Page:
beginning | blinding torment | boils | lies | making me bitter | evil compounds evil | blah blah bity blah










red rover, red rover, send ilyria's sarcophagus right over.


ask me no questions, i'll tell you no lies. no. really. seriously. no lies, man.


Angel 5.15: A Hole in the World

So turns out, not only is it evil and a punishable offense to have sex in the Buffyverse (now more correctly, at least for a few weeks longer, referred to as the Angelverse I suppose), it is also inherently offensive to be a woman. It is bad, wrong and incredibly stupid of you and you will be punished with death. Just ask Cordy. Or Lilah. Or Fred. Oh, wait, you can’t. They’re dead.


I much prefer hitting you with blunt instruments.



That’s right, this episode we witness the long-overdue death of Winifred Burkle, set to the over-the-top melodramatic stylings of Mr. Joss Whedon. Not that it came as a total surprise, and I’m not just saying this because I’m an uncontrollable spoiler whore, but because any Angelverse watcher worth their salt knows that anytime anyone finds happiness, especially if said happiness is over-played, out-of-the-blue, just generally doesn’t fit in with the theme of gloom and doom and/or involves getting it on with Wesley Wyndham Price (a sure portent of doom) that the strings of impending doom and eternal sadness will soon be making an appearance. You don’t have to be a Fred Burkle to figure it out, yo. That's all I'm sayin'.


A mysterious sarcophagus arrives for Fred on the night shift and no one knows why or who ordered it or where it came from. It’s all very mysterious, and the very intelligent Fred allows herself to be distracted by the shiny jewel on top of the sarcophagus and gets a mouthful of demon spore for her trouble. Everyone acts all concerned because they all really, really love Fred, like really love her, more than they love chunky peanut butter, they love her so much, you know, I mean really love her so very, very much they will do anything for her--the lion will lie down with the lamb, the pacifist will become a violent goon and sinners will repent. Or at least feel really, really bad. Because Fred? Is their sunshine.



Does the astronaut get a weapon?



The entire company is put on “save Fred from becoming a mummy” duty. Everyone acts uncharacteristically because they love Fred so very, very much. Wesley shoots someone in the leg who doesn’t want to work on the Save Fred campaign (just take out the Variety ad, son. And don’t argue.), Lorne punches Eve in the face because she doesn’t know what’s going on when they show up to question her, Gunn smashes Knox in the head with a fire extinguisher and Angel and Spike set aside their caveman versus astronaut argument to band together because “Not this girl. Not this day.”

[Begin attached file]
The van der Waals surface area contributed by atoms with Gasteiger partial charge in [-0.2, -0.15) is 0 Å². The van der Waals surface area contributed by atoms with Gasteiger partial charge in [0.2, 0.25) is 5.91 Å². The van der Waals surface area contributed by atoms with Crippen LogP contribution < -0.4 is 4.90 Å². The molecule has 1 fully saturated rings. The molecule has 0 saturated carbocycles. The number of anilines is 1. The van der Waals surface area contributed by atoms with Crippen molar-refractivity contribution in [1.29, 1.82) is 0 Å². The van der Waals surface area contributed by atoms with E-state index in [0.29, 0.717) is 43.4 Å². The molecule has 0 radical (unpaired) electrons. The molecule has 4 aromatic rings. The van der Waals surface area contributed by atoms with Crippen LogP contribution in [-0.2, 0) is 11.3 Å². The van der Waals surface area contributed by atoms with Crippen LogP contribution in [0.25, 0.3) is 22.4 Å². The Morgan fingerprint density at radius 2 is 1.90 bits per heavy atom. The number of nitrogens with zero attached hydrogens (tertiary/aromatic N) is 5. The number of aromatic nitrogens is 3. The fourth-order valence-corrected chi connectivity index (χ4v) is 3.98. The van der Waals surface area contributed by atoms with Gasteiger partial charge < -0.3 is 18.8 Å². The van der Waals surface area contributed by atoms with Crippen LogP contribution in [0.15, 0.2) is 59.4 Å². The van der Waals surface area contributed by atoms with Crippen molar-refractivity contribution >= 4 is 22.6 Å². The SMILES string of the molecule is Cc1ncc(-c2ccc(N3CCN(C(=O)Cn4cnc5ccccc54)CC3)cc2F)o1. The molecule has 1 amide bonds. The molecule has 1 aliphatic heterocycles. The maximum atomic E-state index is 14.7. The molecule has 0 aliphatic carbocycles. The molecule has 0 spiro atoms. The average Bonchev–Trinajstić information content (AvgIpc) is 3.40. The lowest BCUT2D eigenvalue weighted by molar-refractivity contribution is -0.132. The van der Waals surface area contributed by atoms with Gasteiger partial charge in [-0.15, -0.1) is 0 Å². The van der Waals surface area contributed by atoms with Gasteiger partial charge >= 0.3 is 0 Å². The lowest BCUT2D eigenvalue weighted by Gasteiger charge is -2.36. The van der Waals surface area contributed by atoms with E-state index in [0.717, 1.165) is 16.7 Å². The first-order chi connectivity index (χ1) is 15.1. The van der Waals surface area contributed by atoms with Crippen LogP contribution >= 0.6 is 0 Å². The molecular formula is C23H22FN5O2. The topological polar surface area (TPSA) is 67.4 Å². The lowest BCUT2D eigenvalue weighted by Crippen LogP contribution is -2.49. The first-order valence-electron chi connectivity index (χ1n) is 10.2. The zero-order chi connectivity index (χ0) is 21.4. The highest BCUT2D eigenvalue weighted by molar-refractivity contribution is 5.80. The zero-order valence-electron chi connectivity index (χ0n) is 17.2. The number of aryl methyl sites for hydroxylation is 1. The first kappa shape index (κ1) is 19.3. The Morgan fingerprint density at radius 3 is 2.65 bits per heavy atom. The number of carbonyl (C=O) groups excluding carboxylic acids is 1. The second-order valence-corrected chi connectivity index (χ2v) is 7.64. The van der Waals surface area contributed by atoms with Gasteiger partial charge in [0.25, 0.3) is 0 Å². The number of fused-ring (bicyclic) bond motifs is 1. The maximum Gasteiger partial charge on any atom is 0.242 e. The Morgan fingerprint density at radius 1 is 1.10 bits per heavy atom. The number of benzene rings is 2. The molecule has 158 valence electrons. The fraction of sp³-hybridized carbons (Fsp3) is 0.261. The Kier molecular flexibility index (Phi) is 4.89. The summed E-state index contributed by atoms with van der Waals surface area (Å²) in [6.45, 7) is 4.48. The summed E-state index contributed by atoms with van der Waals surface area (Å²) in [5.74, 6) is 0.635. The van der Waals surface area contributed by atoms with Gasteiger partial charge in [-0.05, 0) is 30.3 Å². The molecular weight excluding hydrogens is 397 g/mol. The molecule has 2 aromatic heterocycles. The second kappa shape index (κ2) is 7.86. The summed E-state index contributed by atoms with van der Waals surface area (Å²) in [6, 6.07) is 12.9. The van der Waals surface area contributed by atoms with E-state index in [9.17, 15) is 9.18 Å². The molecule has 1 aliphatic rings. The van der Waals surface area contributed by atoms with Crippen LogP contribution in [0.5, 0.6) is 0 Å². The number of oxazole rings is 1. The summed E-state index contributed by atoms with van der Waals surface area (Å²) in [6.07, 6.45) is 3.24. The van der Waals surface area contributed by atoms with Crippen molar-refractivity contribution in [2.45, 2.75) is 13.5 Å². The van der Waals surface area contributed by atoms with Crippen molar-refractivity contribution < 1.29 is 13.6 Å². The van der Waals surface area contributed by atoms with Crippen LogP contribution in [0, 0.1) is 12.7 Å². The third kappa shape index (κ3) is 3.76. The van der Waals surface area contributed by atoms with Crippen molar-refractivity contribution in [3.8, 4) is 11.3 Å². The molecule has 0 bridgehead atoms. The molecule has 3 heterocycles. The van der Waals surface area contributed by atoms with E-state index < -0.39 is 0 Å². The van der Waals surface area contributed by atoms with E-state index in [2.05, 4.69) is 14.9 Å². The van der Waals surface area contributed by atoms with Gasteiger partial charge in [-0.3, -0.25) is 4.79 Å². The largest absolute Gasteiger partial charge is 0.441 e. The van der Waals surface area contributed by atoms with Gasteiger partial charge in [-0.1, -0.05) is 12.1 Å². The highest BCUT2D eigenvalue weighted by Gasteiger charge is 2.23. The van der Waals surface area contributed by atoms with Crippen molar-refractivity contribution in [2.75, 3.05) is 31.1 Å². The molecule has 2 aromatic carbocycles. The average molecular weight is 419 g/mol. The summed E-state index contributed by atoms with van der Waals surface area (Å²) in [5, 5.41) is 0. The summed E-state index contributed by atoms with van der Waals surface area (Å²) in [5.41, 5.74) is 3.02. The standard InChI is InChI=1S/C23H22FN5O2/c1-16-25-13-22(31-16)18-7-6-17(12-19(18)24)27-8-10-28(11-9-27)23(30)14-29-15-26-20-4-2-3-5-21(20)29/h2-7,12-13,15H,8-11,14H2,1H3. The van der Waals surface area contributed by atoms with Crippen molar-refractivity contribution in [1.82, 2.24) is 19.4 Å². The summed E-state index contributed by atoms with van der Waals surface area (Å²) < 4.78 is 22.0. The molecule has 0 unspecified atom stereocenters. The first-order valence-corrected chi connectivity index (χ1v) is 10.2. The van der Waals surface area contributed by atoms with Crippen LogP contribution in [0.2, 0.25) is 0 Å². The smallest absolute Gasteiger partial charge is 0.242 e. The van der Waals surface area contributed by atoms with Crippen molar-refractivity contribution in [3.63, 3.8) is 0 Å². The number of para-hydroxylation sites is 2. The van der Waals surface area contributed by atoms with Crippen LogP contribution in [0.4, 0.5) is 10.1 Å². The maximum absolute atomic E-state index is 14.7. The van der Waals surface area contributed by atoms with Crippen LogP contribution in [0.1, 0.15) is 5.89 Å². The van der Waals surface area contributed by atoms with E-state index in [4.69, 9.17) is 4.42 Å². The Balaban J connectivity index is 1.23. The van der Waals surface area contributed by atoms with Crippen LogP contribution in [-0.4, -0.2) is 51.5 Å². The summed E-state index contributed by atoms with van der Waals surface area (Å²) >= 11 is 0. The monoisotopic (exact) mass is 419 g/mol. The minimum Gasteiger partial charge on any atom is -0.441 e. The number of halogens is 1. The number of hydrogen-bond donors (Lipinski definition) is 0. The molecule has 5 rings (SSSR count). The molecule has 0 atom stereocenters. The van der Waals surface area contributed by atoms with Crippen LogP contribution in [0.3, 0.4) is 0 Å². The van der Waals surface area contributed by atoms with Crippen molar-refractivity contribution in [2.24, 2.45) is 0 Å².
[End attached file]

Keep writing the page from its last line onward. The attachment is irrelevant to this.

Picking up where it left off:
I mentioned the melodrama, yes?


The spurned Knoxy is also on the case, only he’s not because he’s evil. We knew it was coming, it’s apparently in Jonathon’s contract that he be a)evil and b)killed, so it really comes as no surprise. Oh, they try to make it a surprise, they try to make you think “hey, this Knox guy? He’s kind of cool. He got dumped for Wesley of all people and he just, like, handled it really well. I mean, look at everything he’s doing trying to save Fred, coming up with ideas and doing experiments just because he likes her so much. He’s just as confused as everybody, the poor boy.” But then, as we all knew she would, the misdirection fairy rears her ugly head and next thing we know he's gone all worshipper-of-a-long-gone-demon on our asses.


As he tells Gunn in a forced-feeling confessional, because it was just decided yesterday that he was evil, he worships this old, old demon Ilyria and thought that Fred was so darn special that she was good enough for his demon-god to hatch out of. That, my friends, is love. It would have been funnier if he had done it out of misguided hate (I’d be pretty damn upset if I got dumped for Wesley, I might consider infecting someone with the essence of long-forgotten demon just to make my point, but that’s me), but this actually works really well to, you know, keep in theme with every fucked up relationship on this show ever. Relationships aren’t love, people, they’re pain. Pain and agony and stalking and using you against your will to incubate a millions of years old demon. A long forgotten demon that somehow arranged for her sarcophagus to teleport back to her old kingdom millions of years after she was interred so an acolyte she was just sure she would have could go about their business of restoring her. Which, really, was pretty forward-thinking of Ilyria, considering the old ones were supposedly driven from the Earth long before humans had organizational skills or pdas or stone tablets to carve important information like “how to restore me in 10 easy steps”. Unfortunately, even though she managed to predict the coming multi-tasking skills of humans and their inherent flaw that they will follow anything that is cool or cutting edge, she didn’t predict that the continents might drift so she was a bit off in her calculations and teleported somewhere else, forcing Knox and his unnamed cronies into tricking Gunn to pull some strings to get it through customs and really, how great and powerful is this demon if it doesn’t take into account continental driftage? Or get itself through customs? And what kind of demon takes the time to plot their latitude and longitude for their eventual reawakening hundreds of millions of years down the road? Who thinks like that? Honestly?



Anything by Diana Warren will also result in your death—well, except "Rhythm of the Night."